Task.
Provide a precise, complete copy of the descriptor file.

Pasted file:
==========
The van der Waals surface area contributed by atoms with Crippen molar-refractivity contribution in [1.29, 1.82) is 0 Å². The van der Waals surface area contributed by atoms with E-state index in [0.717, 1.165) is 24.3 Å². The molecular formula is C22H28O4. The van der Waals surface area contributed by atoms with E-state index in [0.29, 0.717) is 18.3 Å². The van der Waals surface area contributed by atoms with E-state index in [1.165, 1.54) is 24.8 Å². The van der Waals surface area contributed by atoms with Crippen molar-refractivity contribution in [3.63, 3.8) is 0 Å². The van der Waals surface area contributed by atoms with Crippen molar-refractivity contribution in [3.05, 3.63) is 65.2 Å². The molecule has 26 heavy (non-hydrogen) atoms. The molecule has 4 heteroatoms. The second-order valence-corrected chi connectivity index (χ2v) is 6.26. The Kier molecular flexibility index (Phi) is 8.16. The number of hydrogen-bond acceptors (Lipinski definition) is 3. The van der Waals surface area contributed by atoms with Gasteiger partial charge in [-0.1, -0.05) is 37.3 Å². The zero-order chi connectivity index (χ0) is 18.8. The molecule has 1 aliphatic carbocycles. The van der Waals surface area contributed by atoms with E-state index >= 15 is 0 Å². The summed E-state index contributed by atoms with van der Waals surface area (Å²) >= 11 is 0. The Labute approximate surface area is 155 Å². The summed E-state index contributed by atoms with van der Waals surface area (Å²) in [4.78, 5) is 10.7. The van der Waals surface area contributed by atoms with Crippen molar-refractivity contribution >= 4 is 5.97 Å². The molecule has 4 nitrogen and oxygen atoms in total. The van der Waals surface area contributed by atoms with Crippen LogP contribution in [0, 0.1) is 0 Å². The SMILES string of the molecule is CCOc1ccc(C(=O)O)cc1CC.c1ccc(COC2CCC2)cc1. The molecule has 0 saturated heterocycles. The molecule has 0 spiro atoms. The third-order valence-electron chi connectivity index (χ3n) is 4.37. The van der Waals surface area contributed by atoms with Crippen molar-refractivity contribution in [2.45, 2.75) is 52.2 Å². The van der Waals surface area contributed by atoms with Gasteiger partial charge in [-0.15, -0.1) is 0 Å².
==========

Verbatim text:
The van der Waals surface area contributed by atoms with Crippen molar-refractivity contribution in [1.29, 1.82) is 0 Å². The van der Waals surface area contributed by atoms with E-state index in [0.717, 1.165) is 24.3 Å². The molecular formula is C22H28O4. The van der Waals surface area contributed by atoms with E-state index in [0.29, 0.717) is 18.3 Å². The van der Waals surface area contributed by atoms with E-state index in [1.165, 1.54) is 24.8 Å². The van der Waals surface area contributed by atoms with Crippen molar-refractivity contribution in [3.63, 3.8) is 0 Å². The van der Waals surface area contributed by atoms with Crippen molar-refractivity contribution in [3.05, 3.63) is 65.2 Å². The molecule has 26 heavy (non-hydrogen) atoms. The molecule has 4 heteroatoms. The second-order valence-corrected chi connectivity index (χ2v) is 6.26. The Kier molecular flexibility index (Phi) is 8.16. The number of hydrogen-bond acceptors (Lipinski definition) is 3. The van der Waals surface area contributed by atoms with Gasteiger partial charge in [-0.1, -0.05) is 37.3 Å². The zero-order chi connectivity index (χ0) is 18.8. The molecule has 1 aliphatic carbocycles. The van der Waals surface area contributed by atoms with E-state index >= 15 is 0 Å². The summed E-state index contributed by atoms with van der Waals surface area (Å²) >= 11 is 0. The Labute approximate surface area is 155 Å². The summed E-state index contributed by atoms with van der Waals surface area (Å²) in [4.78, 5) is 10.7. The van der Waals surface area contributed by atoms with Crippen molar-refractivity contribution >= 4 is 5.97 Å². The molecule has 4 nitrogen and oxygen atoms in total. The van der Waals surface area contributed by atoms with Crippen LogP contribution in [0, 0.1) is 0 Å². The SMILES string of the molecule is CCOc1ccc(C(=O)O)cc1CC.c1ccc(COC2CCC2)cc1. The molecule has 0 saturated heterocycles. The molecule has 0 spiro atoms. The third-order valence-electron chi connectivity index (χ3n) is 4.37. The van der Waals surface area contributed by atoms with Crippen molar-refractivity contribution in [2.45, 2.75) is 52.2 Å². The van der Waals surface area contributed by atoms with Gasteiger partial charge in [-0.15, -0.1) is 0 Å².